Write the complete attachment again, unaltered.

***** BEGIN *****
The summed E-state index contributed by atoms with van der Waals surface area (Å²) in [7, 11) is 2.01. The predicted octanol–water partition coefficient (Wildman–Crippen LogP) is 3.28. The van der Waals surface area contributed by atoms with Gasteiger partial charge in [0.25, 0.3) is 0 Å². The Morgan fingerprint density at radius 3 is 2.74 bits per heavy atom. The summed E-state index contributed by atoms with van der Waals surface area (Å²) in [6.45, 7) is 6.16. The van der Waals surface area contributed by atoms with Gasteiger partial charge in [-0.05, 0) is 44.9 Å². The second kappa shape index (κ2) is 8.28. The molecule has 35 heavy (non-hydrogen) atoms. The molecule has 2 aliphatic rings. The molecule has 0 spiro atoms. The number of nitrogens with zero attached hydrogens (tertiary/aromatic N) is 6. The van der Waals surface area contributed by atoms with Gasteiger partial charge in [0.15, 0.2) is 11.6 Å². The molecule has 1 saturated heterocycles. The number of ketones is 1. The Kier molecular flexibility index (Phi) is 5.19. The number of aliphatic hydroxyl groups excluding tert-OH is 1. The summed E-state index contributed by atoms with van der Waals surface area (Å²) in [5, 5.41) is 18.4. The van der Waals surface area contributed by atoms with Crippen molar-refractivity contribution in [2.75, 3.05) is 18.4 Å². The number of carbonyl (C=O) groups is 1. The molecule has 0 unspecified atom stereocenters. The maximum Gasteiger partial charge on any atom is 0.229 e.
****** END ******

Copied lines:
The summed E-state index contributed by atoms with van der Waals surface area (Å²) in [7, 11) is 2.01. The predicted octanol–water partition coefficient (Wildman–Crippen LogP) is 3.28. The van der Waals surface area contributed by atoms with Gasteiger partial charge in [0.25, 0.3) is 0 Å². The Morgan fingerprint density at radius 3 is 2.74 bits per heavy atom. The summed E-state index contributed by atoms with van der Waals surface area (Å²) in [6.45, 7) is 6.16. The van der Waals surface area contributed by atoms with Gasteiger partial charge in [-0.05, 0) is 44.9 Å². The second kappa shape index (κ2) is 8.28. The molecule has 35 heavy (non-hydrogen) atoms. The molecule has 2 aliphatic rings. The molecule has 0 spiro atoms. The number of nitrogens with zero attached hydrogens (tertiary/aromatic N) is 6. The van der Waals surface area contributed by atoms with Gasteiger partial charge in [0.15, 0.2) is 11.6 Å². The molecule has 1 saturated heterocycles. The number of ketones is 1. The Kier molecular flexibility index (Phi) is 5.19. The number of aliphatic hydroxyl groups excluding tert-OH is 1. The summed E-state index contributed by atoms with van der Waals surface area (Å²) in [5, 5.41) is 18.4. The van der Waals surface area contributed by atoms with Crippen molar-refractivity contribution in [2.75, 3.05) is 18.4 Å². The number of carbonyl (C=O) groups is 1. The molecule has 0 unspecified atom stereocenters. The maximum Gasteiger partial charge on any atom is 0.229 e.